A Few of My Favorite Paranormal Books & Authors (Updated Occasionally)
Anne Rice (The Vampire Chronicles)
I don't care what anyone says, I really like Anne's vampires. Especially Lestat. Even if he can't have sex, I like his clever, arrogant self anyway. I'm definitely a fan of Anne's rule-breaking writing, and I support her in having a temper tantrum whenever she needs one. What a bummer to read that she's finished writing about Lestat! I'll miss her intelligent bloodsuckers. It sounds like she might be exploring some of the unfinished business from the religious portion of her childhood. She has been on a recent publicity tour for her new, religious, book. Seems she had a epiphany, returned to the Catholic church, and now only focuses on writing about religious fictional characters. But she seems happy. I'll just wait around for her pendulum to swing back again.
Laurell K. Hamilton (Anita Blake, Vampire Hunter books)
Laurell has created my favorite vampire character of all time: Jean-Claude. I don't know whether she set out to do this on purpose or not, but she has given Jean-Claude emotional and psychological depth in addition to his extraordinary physical attributes. I might find the overdose of shapeshifter plot lines to be tedious (I tend to skim over the Richard/Nathaniel/Micah/leopard/wolf/rat, etc. pages), and the sex every five minutes in the most recent books to be ridiculous, but I'll read anything she writes about Jean-Claude. (Somebody shoot Richard and put him out of his misery, please!) She contributed a new short story to a book called "Bite," which is a flash from the past, in which Anita has an encounter of the sexual kind with Jean-Claude during the months she was avoiding both he and Richard. I really like how she's given JC such emotional layers. Not to mention that just picturing his hind quarters swaying on the dance floor really does it for me. Laurell also writes the Merry Gentry series about the fae. Lots of mindless sex with multi-species (not my cup of tea) individuals. But, alas, no Jean-Claude. Her 3/06 release, "Micah," was ok. If he's going to be an ongoing character, it's nice to have more of his backstory and emotional baggage. But the best part of the book for me was the teaser at the end about her next regular book, "Danse Macabre." More Jean-Claude. Yum.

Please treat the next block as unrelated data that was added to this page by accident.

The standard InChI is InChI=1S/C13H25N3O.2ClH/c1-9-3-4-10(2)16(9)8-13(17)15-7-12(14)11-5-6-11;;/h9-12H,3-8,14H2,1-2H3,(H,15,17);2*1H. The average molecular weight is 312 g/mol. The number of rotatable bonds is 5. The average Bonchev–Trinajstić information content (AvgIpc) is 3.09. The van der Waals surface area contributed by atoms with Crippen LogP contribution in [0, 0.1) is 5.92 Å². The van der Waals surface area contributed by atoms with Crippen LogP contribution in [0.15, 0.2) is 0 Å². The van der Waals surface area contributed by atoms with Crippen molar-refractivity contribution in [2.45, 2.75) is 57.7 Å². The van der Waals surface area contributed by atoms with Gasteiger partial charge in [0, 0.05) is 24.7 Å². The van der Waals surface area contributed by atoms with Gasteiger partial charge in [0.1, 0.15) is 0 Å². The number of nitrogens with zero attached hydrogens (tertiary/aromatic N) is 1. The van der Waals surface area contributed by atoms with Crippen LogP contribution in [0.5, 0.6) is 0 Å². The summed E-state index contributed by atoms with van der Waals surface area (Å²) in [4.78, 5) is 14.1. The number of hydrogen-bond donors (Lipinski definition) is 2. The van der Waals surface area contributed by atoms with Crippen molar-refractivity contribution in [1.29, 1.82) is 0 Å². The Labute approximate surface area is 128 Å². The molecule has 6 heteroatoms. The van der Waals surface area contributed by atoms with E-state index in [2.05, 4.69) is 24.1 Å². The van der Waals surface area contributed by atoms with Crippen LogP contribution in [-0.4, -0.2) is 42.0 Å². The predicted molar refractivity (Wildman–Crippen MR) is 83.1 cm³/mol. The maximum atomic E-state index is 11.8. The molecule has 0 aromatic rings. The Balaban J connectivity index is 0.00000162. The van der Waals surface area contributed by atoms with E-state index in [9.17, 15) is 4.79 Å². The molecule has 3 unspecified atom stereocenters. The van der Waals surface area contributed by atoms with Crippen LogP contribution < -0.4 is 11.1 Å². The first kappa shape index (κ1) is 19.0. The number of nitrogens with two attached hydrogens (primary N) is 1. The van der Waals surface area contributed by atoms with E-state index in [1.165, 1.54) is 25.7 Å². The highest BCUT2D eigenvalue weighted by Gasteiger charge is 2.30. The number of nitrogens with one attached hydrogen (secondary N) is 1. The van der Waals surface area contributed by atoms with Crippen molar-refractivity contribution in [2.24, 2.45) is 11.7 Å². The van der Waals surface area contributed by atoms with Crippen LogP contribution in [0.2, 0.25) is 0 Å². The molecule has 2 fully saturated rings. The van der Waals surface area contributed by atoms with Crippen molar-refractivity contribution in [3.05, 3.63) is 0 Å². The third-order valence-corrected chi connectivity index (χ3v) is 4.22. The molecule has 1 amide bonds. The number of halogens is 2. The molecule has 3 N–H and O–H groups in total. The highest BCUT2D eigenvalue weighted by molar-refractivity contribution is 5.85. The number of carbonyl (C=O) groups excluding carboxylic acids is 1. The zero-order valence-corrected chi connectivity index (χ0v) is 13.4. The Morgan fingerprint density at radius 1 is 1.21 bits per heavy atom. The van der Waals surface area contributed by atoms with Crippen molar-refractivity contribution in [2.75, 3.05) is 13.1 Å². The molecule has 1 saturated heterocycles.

Charlaine Harris (Southern Vampire series/Sookie books)
Reading Charlaine's books just makes me smile. Sookie is a sympathetic, multi-dimensional, loveable character in a world that combines the "real" and the "unreal." I'll admit to rooting for her to be with Eric rather than with the very dry, dull Bill. Clever and sweet. Charlaine also has a wonderful short story ("Dancers in the Dark"), featuring different characters, in the anthology "Night's Edge," which also features Maggie Shayne and Barbara Hambly. I'm adding this after reading "Grave Site." I'm not sure what I think about this book. My experience (and that might be due to the nontraditional nature of the city I live in) is that "regular" people adore "special" people who can talk to the dead. These special individuals can charge large amounts of money for beyond-the-grave contact and they're in high demand. Nobody is afraid of them. Nobody shuns them. But, then again, Charlaine's new story takes place in the south where things are different. In the most recent book (2007), she finally cleared up the murky elements surrounding the nature of the relationship between the two main characters.